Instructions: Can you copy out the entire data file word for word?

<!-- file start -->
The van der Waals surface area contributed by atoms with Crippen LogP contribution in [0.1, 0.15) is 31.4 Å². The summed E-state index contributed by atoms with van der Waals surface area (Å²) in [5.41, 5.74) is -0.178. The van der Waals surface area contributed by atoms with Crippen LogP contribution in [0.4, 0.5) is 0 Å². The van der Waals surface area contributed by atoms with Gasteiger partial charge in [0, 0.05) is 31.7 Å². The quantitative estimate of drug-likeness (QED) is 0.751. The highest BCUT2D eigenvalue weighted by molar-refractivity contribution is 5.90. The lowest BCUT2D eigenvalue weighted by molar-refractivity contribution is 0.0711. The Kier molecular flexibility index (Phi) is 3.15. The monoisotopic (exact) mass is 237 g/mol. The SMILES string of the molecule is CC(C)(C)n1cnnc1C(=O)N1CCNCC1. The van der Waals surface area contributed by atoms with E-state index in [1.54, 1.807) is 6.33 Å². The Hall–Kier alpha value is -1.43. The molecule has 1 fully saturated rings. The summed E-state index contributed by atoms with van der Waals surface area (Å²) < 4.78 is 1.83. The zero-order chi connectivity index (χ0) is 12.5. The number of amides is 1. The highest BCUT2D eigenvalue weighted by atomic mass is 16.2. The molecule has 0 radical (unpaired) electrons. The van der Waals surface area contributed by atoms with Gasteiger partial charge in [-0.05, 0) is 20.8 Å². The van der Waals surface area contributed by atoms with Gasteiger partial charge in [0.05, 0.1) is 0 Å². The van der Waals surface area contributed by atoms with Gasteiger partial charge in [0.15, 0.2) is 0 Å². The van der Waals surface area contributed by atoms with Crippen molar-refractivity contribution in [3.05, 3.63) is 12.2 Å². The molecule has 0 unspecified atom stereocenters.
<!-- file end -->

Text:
The van der Waals surface area contributed by atoms with Crippen LogP contribution in [0.1, 0.15) is 31.4 Å². The summed E-state index contributed by atoms with van der Waals surface area (Å²) in [5.41, 5.74) is -0.178. The van der Waals surface area contributed by atoms with Crippen LogP contribution in [0.4, 0.5) is 0 Å². The van der Waals surface area contributed by atoms with Gasteiger partial charge in [0, 0.05) is 31.7 Å². The quantitative estimate of drug-likeness (QED) is 0.751. The highest BCUT2D eigenvalue weighted by molar-refractivity contribution is 5.90. The lowest BCUT2D eigenvalue weighted by molar-refractivity contribution is 0.0711. The Kier molecular flexibility index (Phi) is 3.15. The monoisotopic (exact) mass is 237 g/mol. The SMILES string of the molecule is CC(C)(C)n1cnnc1C(=O)N1CCNCC1. The van der Waals surface area contributed by atoms with E-state index in [1.54, 1.807) is 6.33 Å². The Hall–Kier alpha value is -1.43. The molecule has 1 fully saturated rings. The summed E-state index contributed by atoms with van der Waals surface area (Å²) < 4.78 is 1.83. The zero-order chi connectivity index (χ0) is 12.5. The number of amides is 1. The highest BCUT2D eigenvalue weighted by atomic mass is 16.2. The molecule has 0 radical (unpaired) electrons. The van der Waals surface area contributed by atoms with Gasteiger partial charge in [-0.05, 0) is 20.8 Å². The van der Waals surface area contributed by atoms with Gasteiger partial charge in [0.05, 0.1) is 0 Å². The van der Waals surface area contributed by atoms with Gasteiger partial charge in [0.15, 0.2) is 0 Å². The van der Waals surface area contributed by atoms with Crippen molar-refractivity contribution in [3.05, 3.63) is 12.2 Å². The molecule has 0 unspecified atom stereocenters.